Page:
From the moment he first suited up for MoKan Elite in 2014, Juwan Morgan struck an impression. The solidly built power forward showcased his talents in front of multitudes of college coaches at the first EYBL event in Sacramento, and he reinforced a high-major reputation for the remainder of the spring and summer.
Morgan always played better in a team setting than at camps such as Pangos in June — because he's a team-oriented guy — but even there it was easy to understand why he warranted consideration for a national ranking.
He told me there that Creighton, Missouri State, Harvard, Princeton, Vanderbilt, Penn, Xavier, Northwestern and California were among those to offer, and he noted that Indiana "… just started recruiting me and my coach thinks they will offer."
And so set the stage for his closing act in July as well as his recruitment. He actually played better for MoKan at the Peach Jam than he had during the round robins, an encouraging sign going forward.
He ultimately committed to the Hoosiers over co-finalist Vanderbilt, taking official visits to both campuses prior to reaching a verdict.
Morgan is a productive player who has the self-discipline to remain within the confines of what he does well.
There's no single defining aspect of his game, other than perhaps his consistent yeoman's effort. Morgan is a scrapper who seems to relish opportunities to clean up his teammates' mistakes or blend into the background when others have asserted themselves as alpha scorers.
|Morgan plays taller than his actual height|
He barely scored at all playing with the 17s in 2013, averaging just six points per game. But he raised his average to 11 points per contest this year and upticked to 12 per outing at the Peach Jam.
And he operates with maximum efficiency. Morgan shot 69 percent from the floor during the EYBL regular season. That's really outstanding, right? Well, at the Peach Jam he shot 86 percent (!), 24-28 from the floor. Now, that's a player who knows his game inside and out.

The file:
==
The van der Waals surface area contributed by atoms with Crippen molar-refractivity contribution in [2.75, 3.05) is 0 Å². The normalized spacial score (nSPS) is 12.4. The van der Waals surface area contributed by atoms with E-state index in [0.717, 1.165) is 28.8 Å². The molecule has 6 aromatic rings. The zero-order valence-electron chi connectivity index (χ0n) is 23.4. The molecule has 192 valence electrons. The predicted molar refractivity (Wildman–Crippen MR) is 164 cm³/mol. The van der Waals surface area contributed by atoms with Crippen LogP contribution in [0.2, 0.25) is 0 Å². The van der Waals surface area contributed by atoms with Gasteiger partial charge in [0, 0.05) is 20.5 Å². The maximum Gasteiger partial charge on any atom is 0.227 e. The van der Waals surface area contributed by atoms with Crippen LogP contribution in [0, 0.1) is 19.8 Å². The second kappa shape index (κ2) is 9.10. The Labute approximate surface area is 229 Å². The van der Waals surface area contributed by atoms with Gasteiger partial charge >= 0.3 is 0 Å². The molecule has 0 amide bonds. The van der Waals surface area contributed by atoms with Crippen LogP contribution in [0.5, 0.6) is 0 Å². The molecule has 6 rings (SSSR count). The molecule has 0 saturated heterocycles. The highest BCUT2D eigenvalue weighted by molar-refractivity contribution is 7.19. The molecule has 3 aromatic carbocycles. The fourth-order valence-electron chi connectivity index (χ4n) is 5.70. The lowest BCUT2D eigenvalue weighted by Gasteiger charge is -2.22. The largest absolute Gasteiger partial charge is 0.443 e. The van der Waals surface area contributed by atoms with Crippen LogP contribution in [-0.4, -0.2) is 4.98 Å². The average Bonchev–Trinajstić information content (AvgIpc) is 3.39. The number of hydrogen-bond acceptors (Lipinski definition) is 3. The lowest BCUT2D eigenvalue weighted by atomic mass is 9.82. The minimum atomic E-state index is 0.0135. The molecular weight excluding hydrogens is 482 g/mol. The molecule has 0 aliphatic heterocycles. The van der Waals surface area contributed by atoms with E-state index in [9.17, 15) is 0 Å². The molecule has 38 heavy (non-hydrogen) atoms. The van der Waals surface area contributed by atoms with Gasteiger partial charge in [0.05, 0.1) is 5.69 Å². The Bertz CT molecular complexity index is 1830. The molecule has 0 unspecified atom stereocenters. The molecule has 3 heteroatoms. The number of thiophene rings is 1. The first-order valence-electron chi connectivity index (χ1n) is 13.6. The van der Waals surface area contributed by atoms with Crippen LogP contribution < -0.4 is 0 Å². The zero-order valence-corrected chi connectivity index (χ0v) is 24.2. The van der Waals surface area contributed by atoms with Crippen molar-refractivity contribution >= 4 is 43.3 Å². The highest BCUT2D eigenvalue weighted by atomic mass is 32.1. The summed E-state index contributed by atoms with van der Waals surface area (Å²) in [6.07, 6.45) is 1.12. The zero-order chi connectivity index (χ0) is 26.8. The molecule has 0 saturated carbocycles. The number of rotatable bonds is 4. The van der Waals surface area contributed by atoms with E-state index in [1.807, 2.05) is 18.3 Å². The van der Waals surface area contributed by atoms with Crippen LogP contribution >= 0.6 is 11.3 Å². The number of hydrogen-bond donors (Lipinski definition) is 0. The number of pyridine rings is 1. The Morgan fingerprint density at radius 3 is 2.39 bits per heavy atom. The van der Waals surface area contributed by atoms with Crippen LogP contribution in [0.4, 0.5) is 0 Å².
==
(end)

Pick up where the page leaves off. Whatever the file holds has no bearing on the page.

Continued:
Morgan, despite standing just 6-7, also is a hustler on the backboards. He pulled down seven boards per game and is a tough finisher in the paint due to good straight-up leaping ability and a solid build.
Meanwhile, he chipped in with over a block and a steal per game. Again, he's the kind of player who defies simple categorization due to his versatility. He'll handle a wide variety of tasks for Tom Crean and do so happily, something that isn't always the case with players headed to elite programs given their frequently lofty (and immediate) professional ambitions.
Morgan is a touch small for power forward, although in truth that poses more of an issue for him in the longer term. If the fact that he's 6-7 (or perhaps a short 6-8) keeps him in Bloomington for four years, that's A-OK for the Hoosiers.
He also lacks consistent halfcourt offense, as his numbers suggest. He does post up and hit some turnaround jumpers, but he's better as a clean-up artist. Lanky shotblockers can bother him, and he doesn't yet possess a reliable face-up game. Becoming more of a weapon as a scorer will be key.
No one should confuse Morgan for an immediate impact freshman like Noah Vonleh, but IU didn't recruit him to be. He projects as a tough, hard working and coachable four-year player who has the athleticism to give the Hoosiers a boost inside in the Big Ten.
Morgan will need to raise his scoring output if he's to develop into a leading offensive option, but he doesn't necessarily have to do that in order to be highly effective overall. The fact that he's so efficient is something the coaching staff will appreciate, even if his raw scoring numbers prove to be modest.
And down the road, he should become a strong locker room presence who can lead the next generation of Hoosiers to big victories.